I have spoken and left my contact info with the relief organisations with regards to the proposal. Most are not very interested. I think they have more pressing concerns. And the relatively low effective output of a small uncoordinated team vs the immediate concerns of the relief efforts (getting food, shelter for the victims) is one of the factors.

    Many of you raised valid points ie medically untrained, possible liability to already over-burdened infrastructure, fast-decomposing bodies etc. I have given it much thought and i feel that i am not qualified enough for people in this forum to risk their lives for an idea, no matter how great it seems. Therefore, i feel that i shouldn't proceed with this effort. However, it may be of some comfort to know that trained forensic people there are already doing the necessary tagging, albeit under-staffed.

    despite having this project grounded, im sure most of you will continue to do your own bit to help the aid effort. To volunteer your time closer to home you can email volunteer@ymca.org.sg


    Thanks for all your advice and input. Really appreciate it.


    God Bless,
    ivan tan tze kiang

  12. #12

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    All the points made are valid.
    The road to recovery and the rebuilding of the many cities and towns affected will take perhaps years. They will certainly require much more funds than what has already been donated to aid the victims. Maybe sometime in the near future a trip could be organized to take photos of the surviving victims struggling to pick up their shattered lives. Then, a series of selected photos (w/ brief journalistic write-ups about the subject) could be used to create additional awareness to raise more funds fo them. These are just my thoughts...

  13. #13
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    Default Check tis site out....

    Hiee....

    Just go to Digital GLobe
    Site to see for your self the extent of the disappearing shore line.in Aceh.....
    even locals have problems accessing to the immediate damaged locality....

    In a nutshell....they (all the affected country)......really need what ever help possible......$$$$$$$$$$$$$$$$$$$$$$$$$$$$$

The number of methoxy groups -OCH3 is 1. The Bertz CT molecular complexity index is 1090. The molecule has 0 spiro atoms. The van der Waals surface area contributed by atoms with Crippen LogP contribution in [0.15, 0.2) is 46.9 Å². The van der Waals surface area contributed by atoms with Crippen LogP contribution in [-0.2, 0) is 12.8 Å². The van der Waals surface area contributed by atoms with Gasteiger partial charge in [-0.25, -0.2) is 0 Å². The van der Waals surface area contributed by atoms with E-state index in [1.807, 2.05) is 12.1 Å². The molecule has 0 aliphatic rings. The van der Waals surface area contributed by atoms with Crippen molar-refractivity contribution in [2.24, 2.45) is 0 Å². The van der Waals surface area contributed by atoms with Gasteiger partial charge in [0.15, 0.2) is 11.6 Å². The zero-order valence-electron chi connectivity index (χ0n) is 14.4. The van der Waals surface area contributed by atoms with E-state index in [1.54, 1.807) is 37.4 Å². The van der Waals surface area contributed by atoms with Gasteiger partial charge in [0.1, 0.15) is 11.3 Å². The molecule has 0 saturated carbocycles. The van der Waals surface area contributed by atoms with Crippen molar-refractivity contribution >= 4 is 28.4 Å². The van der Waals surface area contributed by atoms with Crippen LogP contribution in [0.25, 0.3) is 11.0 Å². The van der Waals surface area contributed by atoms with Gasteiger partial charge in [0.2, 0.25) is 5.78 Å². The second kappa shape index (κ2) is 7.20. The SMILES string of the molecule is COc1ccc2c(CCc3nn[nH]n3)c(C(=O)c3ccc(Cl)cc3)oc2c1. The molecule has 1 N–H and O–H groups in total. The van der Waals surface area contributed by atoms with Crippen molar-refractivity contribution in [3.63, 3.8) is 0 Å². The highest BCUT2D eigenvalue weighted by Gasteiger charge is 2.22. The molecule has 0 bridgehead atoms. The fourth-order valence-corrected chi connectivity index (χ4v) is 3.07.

rgds,
    sulhan

  14. #14
    Moderator ortega's Avatar
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    Have a photoshoot for families or individuals on orchard road or a studio with all proceeds going to the red cross. Just an idea, but need the equipment and the logistics to be settled first, there are a few people going to wash cars today to generate cash for donation.

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    Quote Originally Posted by ortega
    Have a photoshoot for families or individuals on orchard road or a studio with all proceeds going to the red cross. Just an idea, but need the equipment and the logistics to be settled first, there are a few people going to wash cars today to generate cash for donation.
    good idea

  16. #16

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    Quote Originally Posted by eikin
    good idea
    rudy great idea but they are already doing the corpse photography check out www.tsunamithailand.com to see thats how they have been doing it since day one, anyway there is going to be some great opportunitys for humaniteriam photography work displays at an upcoming Mercy relief event so stay tuned

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    Quote Originally Posted by travelshooter
    rudy great idea but they are already doing the corpse photography check out www.tsunamithailand.com to see thats how they have been doing it since day one, anyway there is going to be some great opportunitys for humaniteriam photography work displays at an upcoming Mercy relief event so stay tuned
    ermm ... i was referring to ortega's idea as a good idea btw, not rudy's idea

  18. #18
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    Quote Originally Posted by ortega
    Have a photoshoot for families or individuals on orchard road or a studio with all proceeds going to the red cross. Just an idea, but need the equipment and the logistics to be settled first, there are a few people going to wash cars today to generate cash for donation.
    if you're serious about this I'm sure alot of us here'll give you our support. Let us know what you'll need to get it going?

  19. #19

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    The original idea of photographing the corpses for ID is a very good and noble one. Unfortunately, it will be very hard to execute, given that the situation there is chaotic. The corpses really need to be buried ASAP. Epidemics have already started in some areas.